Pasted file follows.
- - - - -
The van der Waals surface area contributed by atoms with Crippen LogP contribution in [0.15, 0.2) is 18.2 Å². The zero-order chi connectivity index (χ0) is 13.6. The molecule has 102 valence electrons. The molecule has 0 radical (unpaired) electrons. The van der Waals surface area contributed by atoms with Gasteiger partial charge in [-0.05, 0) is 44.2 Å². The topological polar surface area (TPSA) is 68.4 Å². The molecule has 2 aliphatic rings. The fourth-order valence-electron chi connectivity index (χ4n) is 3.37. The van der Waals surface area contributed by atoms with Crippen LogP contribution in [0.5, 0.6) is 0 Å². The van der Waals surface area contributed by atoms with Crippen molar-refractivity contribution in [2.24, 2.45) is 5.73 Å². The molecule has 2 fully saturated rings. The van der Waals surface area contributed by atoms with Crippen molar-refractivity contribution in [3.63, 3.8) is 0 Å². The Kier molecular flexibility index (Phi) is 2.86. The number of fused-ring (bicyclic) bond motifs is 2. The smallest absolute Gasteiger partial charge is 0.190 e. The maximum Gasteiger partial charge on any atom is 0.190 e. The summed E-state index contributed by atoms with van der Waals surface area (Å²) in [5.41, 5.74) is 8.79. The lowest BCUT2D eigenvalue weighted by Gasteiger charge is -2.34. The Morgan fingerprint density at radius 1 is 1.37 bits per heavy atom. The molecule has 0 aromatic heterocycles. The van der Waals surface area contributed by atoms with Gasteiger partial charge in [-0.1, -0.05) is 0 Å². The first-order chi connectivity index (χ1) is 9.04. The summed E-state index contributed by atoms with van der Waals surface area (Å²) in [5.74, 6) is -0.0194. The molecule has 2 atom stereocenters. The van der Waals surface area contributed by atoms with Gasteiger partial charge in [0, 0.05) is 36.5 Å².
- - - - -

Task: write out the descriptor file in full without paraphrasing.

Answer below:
The van der Waals surface area contributed by atoms with Crippen LogP contribution in [0.15, 0.2) is 18.2 Å². The zero-order chi connectivity index (χ0) is 13.6. The molecule has 102 valence electrons. The molecule has 0 radical (unpaired) electrons. The van der Waals surface area contributed by atoms with Gasteiger partial charge in [-0.05, 0) is 44.2 Å². The topological polar surface area (TPSA) is 68.4 Å². The molecule has 2 aliphatic rings. The fourth-order valence-electron chi connectivity index (χ4n) is 3.37. The van der Waals surface area contributed by atoms with Crippen LogP contribution in [0.5, 0.6) is 0 Å². The van der Waals surface area contributed by atoms with Crippen molar-refractivity contribution in [2.24, 2.45) is 5.73 Å². The molecule has 2 fully saturated rings. The van der Waals surface area contributed by atoms with Crippen molar-refractivity contribution in [3.63, 3.8) is 0 Å². The Kier molecular flexibility index (Phi) is 2.86. The number of fused-ring (bicyclic) bond motifs is 2. The smallest absolute Gasteiger partial charge is 0.190 e. The maximum Gasteiger partial charge on any atom is 0.190 e. The summed E-state index contributed by atoms with van der Waals surface area (Å²) in [5.41, 5.74) is 8.79. The lowest BCUT2D eigenvalue weighted by Gasteiger charge is -2.34. The Morgan fingerprint density at radius 1 is 1.37 bits per heavy atom. The molecule has 0 aromatic heterocycles. The van der Waals surface area contributed by atoms with Gasteiger partial charge in [-0.1, -0.05) is 0 Å². The first-order chi connectivity index (χ1) is 9.04. The summed E-state index contributed by atoms with van der Waals surface area (Å²) in [5.74, 6) is -0.0194. The molecule has 2 atom stereocenters. The van der Waals surface area contributed by atoms with Gasteiger partial charge in [0, 0.05) is 36.5 Å².